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Re: Whether 8-bit SMTP? And how?
> Jon or Dave can probably remember this better than I can, but my
> recollection is that there was an oral tradition pre-821 and 822 that
> restricted mail to NVT ASCII, i.e., no control characters other than CR,
> LF, HT, SP, etc.
> If I had my druthers, we would [re]institute that restriction, and
> try to sweep up the C1 columns as well as the C0 ones--there is really
> no need for this stuff in "text mail" and the "binary" situation needs,
> as has already been established, to be dealt with in other ways.
My feelings on this are decidedly mixed, but at least I think some of
the arguments against filtering are tolerably coherent.
First off, deciding which control characters are to go will be an
unpleasant task. The Japanese rely on SI and SO to survive the
transfer. ISO 10646 requires (at its present draft form, at least) that
both announcers and the single graphic character introducer survive, in
addition to the high octet preset. ISO 2022 requires that you announce
the character set you intend to use, an announcer consisting of ESC and
two or more characters, the first of which chosen from row 2 of ISO 646.
ISO 2022 also has locking shift and single-character shift in addition
the usual shift in/out. ISO 4873 uses locking shift right to select
G2 and G3 sets. I'm waiting for my copy of ISO 6429 to have a complete
set of control characters and meaning, but ISO 646 gives a nice rundown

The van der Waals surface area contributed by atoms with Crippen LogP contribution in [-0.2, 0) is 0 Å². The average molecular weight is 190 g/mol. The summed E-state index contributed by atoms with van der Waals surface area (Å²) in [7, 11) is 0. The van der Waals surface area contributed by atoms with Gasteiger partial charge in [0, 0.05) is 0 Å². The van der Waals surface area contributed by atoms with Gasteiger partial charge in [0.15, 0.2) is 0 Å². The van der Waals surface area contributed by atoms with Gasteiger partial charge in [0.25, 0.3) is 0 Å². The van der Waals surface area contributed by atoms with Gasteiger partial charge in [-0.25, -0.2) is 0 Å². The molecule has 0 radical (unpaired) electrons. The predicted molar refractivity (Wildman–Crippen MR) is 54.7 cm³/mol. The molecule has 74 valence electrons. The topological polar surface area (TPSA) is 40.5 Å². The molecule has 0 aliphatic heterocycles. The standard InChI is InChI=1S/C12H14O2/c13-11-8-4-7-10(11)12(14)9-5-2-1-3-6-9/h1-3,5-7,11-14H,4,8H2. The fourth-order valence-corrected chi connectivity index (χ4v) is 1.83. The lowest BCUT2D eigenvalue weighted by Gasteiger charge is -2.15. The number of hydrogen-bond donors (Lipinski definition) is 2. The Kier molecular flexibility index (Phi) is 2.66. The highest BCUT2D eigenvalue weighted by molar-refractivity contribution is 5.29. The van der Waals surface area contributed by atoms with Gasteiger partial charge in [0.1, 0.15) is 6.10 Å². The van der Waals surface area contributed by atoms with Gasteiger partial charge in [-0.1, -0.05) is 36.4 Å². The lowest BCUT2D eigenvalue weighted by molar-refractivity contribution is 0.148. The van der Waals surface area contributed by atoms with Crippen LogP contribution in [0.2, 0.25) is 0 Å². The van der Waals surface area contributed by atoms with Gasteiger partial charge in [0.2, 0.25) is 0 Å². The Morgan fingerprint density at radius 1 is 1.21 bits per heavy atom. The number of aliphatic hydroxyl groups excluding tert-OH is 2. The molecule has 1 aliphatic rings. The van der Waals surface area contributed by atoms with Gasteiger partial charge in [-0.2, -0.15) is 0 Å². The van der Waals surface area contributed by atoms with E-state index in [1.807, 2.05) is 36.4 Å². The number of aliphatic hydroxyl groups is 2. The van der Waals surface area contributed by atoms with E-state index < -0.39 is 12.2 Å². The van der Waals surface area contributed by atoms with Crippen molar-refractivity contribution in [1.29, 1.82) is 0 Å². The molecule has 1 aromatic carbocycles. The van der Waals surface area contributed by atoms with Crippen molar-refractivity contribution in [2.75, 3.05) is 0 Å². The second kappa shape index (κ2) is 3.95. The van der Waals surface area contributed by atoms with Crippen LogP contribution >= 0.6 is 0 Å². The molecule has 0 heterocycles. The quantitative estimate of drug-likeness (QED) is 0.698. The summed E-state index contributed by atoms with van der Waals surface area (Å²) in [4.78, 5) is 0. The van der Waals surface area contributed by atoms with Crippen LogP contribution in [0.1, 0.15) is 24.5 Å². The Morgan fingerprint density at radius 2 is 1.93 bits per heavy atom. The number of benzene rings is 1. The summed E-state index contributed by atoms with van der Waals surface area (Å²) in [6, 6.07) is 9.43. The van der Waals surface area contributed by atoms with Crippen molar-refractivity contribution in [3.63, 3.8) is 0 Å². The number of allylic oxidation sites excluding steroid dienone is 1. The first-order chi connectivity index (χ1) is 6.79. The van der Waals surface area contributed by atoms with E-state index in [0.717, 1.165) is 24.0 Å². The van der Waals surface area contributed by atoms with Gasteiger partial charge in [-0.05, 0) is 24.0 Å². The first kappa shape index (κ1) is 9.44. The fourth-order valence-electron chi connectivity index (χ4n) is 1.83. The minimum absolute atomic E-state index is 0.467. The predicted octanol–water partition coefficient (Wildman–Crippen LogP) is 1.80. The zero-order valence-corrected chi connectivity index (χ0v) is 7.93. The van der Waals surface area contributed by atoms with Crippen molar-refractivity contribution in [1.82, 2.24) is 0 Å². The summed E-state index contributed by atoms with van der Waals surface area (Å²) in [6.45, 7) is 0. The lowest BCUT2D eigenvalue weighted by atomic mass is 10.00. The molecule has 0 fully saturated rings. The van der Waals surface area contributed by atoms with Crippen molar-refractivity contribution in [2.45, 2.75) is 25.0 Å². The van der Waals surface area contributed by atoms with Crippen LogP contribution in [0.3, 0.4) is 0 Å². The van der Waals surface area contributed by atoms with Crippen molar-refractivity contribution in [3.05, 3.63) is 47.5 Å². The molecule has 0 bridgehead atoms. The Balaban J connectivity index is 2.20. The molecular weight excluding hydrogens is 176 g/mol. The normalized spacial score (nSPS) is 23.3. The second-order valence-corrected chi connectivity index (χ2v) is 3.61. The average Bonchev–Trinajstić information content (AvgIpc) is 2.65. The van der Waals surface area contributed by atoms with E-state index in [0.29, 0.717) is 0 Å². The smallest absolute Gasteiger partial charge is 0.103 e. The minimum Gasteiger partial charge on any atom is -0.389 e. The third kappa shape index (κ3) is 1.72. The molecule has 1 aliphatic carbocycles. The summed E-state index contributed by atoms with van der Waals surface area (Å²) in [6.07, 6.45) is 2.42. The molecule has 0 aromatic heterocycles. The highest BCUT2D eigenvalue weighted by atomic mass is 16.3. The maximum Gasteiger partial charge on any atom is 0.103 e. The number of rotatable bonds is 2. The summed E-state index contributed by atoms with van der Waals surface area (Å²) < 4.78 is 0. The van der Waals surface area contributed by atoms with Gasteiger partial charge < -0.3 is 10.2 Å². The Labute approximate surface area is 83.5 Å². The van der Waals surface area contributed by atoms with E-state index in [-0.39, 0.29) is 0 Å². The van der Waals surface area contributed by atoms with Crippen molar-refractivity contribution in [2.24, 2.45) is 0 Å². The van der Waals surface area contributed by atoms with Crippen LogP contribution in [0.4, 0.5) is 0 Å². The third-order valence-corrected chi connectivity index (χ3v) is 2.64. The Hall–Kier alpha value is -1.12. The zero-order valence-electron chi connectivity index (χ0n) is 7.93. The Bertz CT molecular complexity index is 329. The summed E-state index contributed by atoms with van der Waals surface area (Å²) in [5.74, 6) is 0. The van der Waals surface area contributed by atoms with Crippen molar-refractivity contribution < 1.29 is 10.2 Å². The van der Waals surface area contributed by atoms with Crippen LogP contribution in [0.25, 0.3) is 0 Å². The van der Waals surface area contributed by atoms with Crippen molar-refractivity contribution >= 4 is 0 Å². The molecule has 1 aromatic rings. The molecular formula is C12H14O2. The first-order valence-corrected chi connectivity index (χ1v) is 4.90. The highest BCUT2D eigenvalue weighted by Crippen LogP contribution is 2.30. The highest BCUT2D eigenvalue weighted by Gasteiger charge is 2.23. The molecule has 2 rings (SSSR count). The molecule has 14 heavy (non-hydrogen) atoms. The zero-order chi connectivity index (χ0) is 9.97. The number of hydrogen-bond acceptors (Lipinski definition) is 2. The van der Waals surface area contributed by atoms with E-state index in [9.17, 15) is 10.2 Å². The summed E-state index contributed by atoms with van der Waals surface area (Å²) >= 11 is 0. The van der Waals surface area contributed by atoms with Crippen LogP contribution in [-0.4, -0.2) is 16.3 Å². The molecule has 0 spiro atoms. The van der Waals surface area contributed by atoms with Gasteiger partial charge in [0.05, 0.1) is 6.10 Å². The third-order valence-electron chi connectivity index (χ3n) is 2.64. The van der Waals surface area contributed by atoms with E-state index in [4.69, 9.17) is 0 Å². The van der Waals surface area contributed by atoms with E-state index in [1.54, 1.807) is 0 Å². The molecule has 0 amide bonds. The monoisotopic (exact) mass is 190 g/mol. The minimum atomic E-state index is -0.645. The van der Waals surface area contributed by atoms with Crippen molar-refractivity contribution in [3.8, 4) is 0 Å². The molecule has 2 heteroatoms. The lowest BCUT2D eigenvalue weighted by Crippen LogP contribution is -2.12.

of the meaning of the control characters defined therein.
Let me give a brief summary of the classes of control characters defined
in ISO 646:
- Transmission control characters
- Format effectors
- Code extension control characters
- Device control characters
- Information separators
- Other control characters
I'm inclined to accept the presence of format effectors and code
extension control characters prima facie, and may allow BEL (one of the
"other" control characters), too. I'm inclined to allow filtering
out NUL and DEL without further consideration. Device control can go,
too (no need to send XOFF in mail). Information separators, are they
used? Transmission control can go. I notice upon close reading of
ISO 2022 that also EM (1/9) may be used as a shift control character,
a 7-bit represenation of SS2.
The list of acceptable control characters from C0 is thereby reduced to
BS, HT, LF, VT, FF, CR (format effectors)
SO, SI, ESC (code extension control characters)
IS1, IS2, IS3, IS4 (US, RS, GS, FS) (information separators)
BEL, EM (from other control characters)
Is this an acceptable list to others, too?
Note: ESC may be hazardous, but it's also required as part of ISO 2022
I haven't been able to get a full list of assigned meanings to control
characters in C1, so I can't make the same kind of sweeping statements
in that case, pending also the question of applicability.
> I don't know any
> terminal devices any more that can be caused to literally self-destruct
> by sending them pathological control sequences.
I do. My terminal, a Wyse 75 originally, called an Altos II, can kill
its video sync control circuitry when receiving consecutive terminal
resets. Repairs are in the $200 range. I was not amused when this was
demonstrated on my Norwegian terminal (saving, fortunately, the US
terminal). It wasn't in mail, but it could have been.
> It is an argument for UAs with filters and for restricting what is
> sent to them in order that they not strip anything the sender considers
This is the problem spot, and the source of my mixed feelings. It
could be that all possible bit combinations are important to the sender
in some application. I don't necessarily think we're talking binary
in those cases, either.